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Vol. 9 - Issue 1
January 8, 2020


Federal Government To Now Review All Insurer Disclaimer Letters


In the last issue of Coverage Opinions I addressed the fact that literary classics were not my thing in school nor afterwards.  But I said that it would have been different if our greatest authors had been coverage lawyers or other professionals.  In that case, there are several literary classics that would surely be on my shelf. 

For example, as I discussed in the last issue of CO, if Nathaniel Hawthorne had been a coverage lawyer, he would have written The Scarlet ROR Letter, the story of Hester Prynne, a claims adjuster, who wrote a 74-page reservation of rights letter, that included 73 pages of verbatim policy language, including provisions from policies that the insured didn’t even have.  The letter was challenged by the insured.  The court held that the reservation of rights letter, despite its length, did not meet the “fairly inform” standard.  However, the court did not estop the insurer from asserting any coverage defenses.  Instead, Prynne was required to wear an R on her shirt until the claim settled.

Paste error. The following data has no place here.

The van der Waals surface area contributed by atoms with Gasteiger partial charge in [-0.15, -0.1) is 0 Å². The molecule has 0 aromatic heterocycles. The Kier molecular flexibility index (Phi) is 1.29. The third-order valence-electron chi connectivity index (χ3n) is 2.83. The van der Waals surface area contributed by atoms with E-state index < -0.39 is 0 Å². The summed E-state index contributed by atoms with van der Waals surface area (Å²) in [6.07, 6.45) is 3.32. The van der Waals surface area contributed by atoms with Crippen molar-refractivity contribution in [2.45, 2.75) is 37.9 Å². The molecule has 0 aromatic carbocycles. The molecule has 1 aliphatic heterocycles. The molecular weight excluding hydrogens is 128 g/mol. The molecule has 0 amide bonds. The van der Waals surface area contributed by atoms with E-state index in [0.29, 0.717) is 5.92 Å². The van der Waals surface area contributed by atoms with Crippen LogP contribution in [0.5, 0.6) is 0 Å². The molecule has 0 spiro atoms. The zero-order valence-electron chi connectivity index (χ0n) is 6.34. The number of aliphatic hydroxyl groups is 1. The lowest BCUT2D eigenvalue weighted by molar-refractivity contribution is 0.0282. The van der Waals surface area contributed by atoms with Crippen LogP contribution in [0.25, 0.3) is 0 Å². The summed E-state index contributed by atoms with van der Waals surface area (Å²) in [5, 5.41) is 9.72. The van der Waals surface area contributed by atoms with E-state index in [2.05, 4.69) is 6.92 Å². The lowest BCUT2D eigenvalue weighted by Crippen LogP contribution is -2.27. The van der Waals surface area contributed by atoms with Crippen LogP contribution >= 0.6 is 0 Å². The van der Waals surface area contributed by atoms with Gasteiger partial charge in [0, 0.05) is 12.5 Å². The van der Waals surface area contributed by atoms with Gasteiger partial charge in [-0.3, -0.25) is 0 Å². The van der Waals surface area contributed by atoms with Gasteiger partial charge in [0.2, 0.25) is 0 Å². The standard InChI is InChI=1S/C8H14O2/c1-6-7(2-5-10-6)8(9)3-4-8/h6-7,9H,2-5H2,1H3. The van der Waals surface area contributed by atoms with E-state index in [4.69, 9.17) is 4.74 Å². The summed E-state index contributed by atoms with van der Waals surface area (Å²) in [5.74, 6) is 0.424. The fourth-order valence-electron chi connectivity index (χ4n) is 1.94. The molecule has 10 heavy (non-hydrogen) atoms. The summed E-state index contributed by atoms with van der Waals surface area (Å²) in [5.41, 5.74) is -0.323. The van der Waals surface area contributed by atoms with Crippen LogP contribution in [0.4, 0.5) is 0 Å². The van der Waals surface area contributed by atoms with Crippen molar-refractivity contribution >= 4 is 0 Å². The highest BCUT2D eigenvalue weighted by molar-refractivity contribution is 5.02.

The next literary classic that I surely would have read is George Orwell’s 1984 Corners.  It is the story of the U.S. government’s creation of a second Department of Defense, which has the job of reviewing all disclaimer letters, to be certain that an insurer’s decision to deny a defense was correct.  Insurers have been infiltrated by the Though Police, which secretly listens to insurers’ claims roundtables.  If the Thought Police hear an acknowledgment by the participants that two reasonable interpretations of the policy exist, but coverage is not afforded, an adjuster will be sent to Room 101.  Covering the walls of claims departments are posters that read “Big Brother Is Watching Your Disclaimer Letters.”
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